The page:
Via Tyler Cowen, Randall Kroszner writes in the Financial Times about the delicate role the Fed has to play as we (hopefully) exit the current recession.  If they keep monetary policy loose too long, they risk long-term inflation.  But if they tighten too fast, they risk cutting off the recovery too soon, as they did in 1937.  What to do?

Just last autumn, Congress gave the Fed a new tool that will play a crucial role as it exits from its unusually accommodative monetary policy: the ability to pay interest on reserves. Previously, a recovery would mean more opportunities for banks to lend and so they would draw down non-interest-bearing reserves and expand credit and hence the money supply. Interest on reserves, however, can cut that logic short by providing incentives for banks to hold reserve balances rather than lend them out, as the Federal funds rate target rises. The Fed now has a greater control over the reserve choices of banks because it can raise the return on reserves relative to banks’ lending opportunities, and thereby better manage credit and money growth in a recovery.

The basic idea here is simple: if the Fed raises the rate it pays on bank reserves, banks will park money at the Fed.  That reduces the amount of money they lend out.  Cut the rate and banks will pull their money out and find a better use for it.  Lending will increase.

Fine.  That makes sense and always has, as long as you trust the Fed to handle this particular monetary knob properly.  But what I still don't get is why you'd turn this knob up during a crisis, as the Fed did last year.  That reduced bank lending at a time when credit had already dropped off a cliff and was threatening to choke off the economy completely.  Is there some triple bank shot (no pun intended) here that I'm not getting?  Did the Fed figure that banks just flatly weren't going to loan out funds no matter what, so they might as well pay them interest as a backdoor way of recapitalizing them?  Or what?  I'm still confused.

Betsy Yet Again

The intellectual superstructure for the "death panel" nonsense — such as it is — derives partly from sections of the House bill related to living wills and partly from the academic writings of Ezekiel Emanual.  Zeke is Rahm Emanuel's brother, a sometime advisor to the White House on healthcare, and a longtime medical ethicist who has written extensively on some of the most difficult kinds of healthcare decisions.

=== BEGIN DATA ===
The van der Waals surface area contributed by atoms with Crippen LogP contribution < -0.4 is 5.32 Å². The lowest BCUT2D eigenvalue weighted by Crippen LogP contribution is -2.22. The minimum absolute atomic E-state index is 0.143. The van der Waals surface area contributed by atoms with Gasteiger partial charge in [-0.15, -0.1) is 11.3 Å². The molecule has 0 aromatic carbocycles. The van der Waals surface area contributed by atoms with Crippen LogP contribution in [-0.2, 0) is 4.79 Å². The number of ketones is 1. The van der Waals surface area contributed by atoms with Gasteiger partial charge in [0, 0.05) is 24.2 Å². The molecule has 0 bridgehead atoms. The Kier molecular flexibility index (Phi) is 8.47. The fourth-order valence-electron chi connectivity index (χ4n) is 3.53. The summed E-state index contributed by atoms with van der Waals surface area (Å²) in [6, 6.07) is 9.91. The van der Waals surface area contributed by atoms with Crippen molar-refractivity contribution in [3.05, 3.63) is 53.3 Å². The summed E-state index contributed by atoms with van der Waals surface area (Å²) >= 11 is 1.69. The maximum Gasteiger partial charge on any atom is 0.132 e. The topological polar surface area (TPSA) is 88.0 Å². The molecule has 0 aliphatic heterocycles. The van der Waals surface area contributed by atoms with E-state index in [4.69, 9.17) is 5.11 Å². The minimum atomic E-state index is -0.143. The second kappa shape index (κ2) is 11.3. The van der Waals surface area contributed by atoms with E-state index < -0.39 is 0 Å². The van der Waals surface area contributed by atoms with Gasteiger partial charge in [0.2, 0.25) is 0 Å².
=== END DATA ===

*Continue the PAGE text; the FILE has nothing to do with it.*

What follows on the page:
That was enough to make him a poster boy for the death panel crowd.  The heavy lifting, unsurprisngly, was done by our old friend Betsy McCaughey.  Michael Scherer explains:

In her Post article, McCaughey paints the worst possible image of Emanuel, quoting him, for instance, endorsing age discrimination for health-care distribution, without mentioning that he was only addressing extreme cases like organ donation, where there is an absolute scarcity of resources. She quotes him discussing the denial of care for people with dementia without revealing that Emanuel only mentioned dementia in a discussion of theoretical approaches, not an endorsement of a particular policy. She notes that he has criticized medical culture for trying to do everything for a patient, "regardless of the cost or effects on others," without making clear that he was not speaking of lifesaving care but of treatments with little demonstrated value. "No one who has read what I have done for 25 years would come to the conclusions that have been put out there," says Emanuel. "My quotes were just being taken out of context."

The whole piece is worth a read.  McCaughey and her ilk obviously don't care about any of this, but it's worth understanding how it all happened.

In the course of fact-checking Anna Lenzer's excellent piece on Fiji Water, and in writing my own sidebars to the piece, I drank a lot of water. And truthfully, I liked the taste of the stuff coming out my San Francisco tap better than the Dasani or Arrowhead I bought from the bodega. So I got to wondering: Can all these bottled waters on the shelf really taste that differently from one another? Are they better than tap? Could I even tell the difference between Volvic and Voss? To find out, I bought eight bottles of water at my local Whole Foods and had a blind taste test in the Mother Jones office with several editors, interns, fellows, and art staff. For a good measure, we also included filtered and unfiltered San Francisco tap in the test.

The results: Fiji Water, for all its claims of purity, tasted okay to our staff. One or two people out of about ten said it was their favorite. "I actually liked Fiji best," said one staffer, who will remain anonymous.

Over at Politics Daily, MoJo's DC bureau chief, David Corn, points out that all the fuss over death panels and granny-killing government health care has overshadowed some very disturbing economic news. The congressional oversight panel monitoring the bank bailout, or Troubled Assets Relief Program (TARP), released a report Tuesday on the toxic assets that helped suck the country into an economic vortex. And, as David writes, the panel found that "the Treasury Department has not used its TARP billions to purchase this junk—which includes both lousy commercial and residential mortgages and securities based on lousy mortgages—and that billions of dollars of toxic assets remain on the books, threatening the security of numerous financial institutions."

So far, David observes, the news that TARP's billions have not been used as intended, and that the economy remains at real risk, has barely registered on the media's radar. Read the rest of the column here.

 

It’s looking increasingly likely that the pharmaceutical industry will escape price regulation under any new health care reform. For its part, the drug makers have promised $30 million in special price reductions to support Medicare recipients--a move that, as I've written before, is really a backdoor method of keeping seniors hooked on brand-name drugs.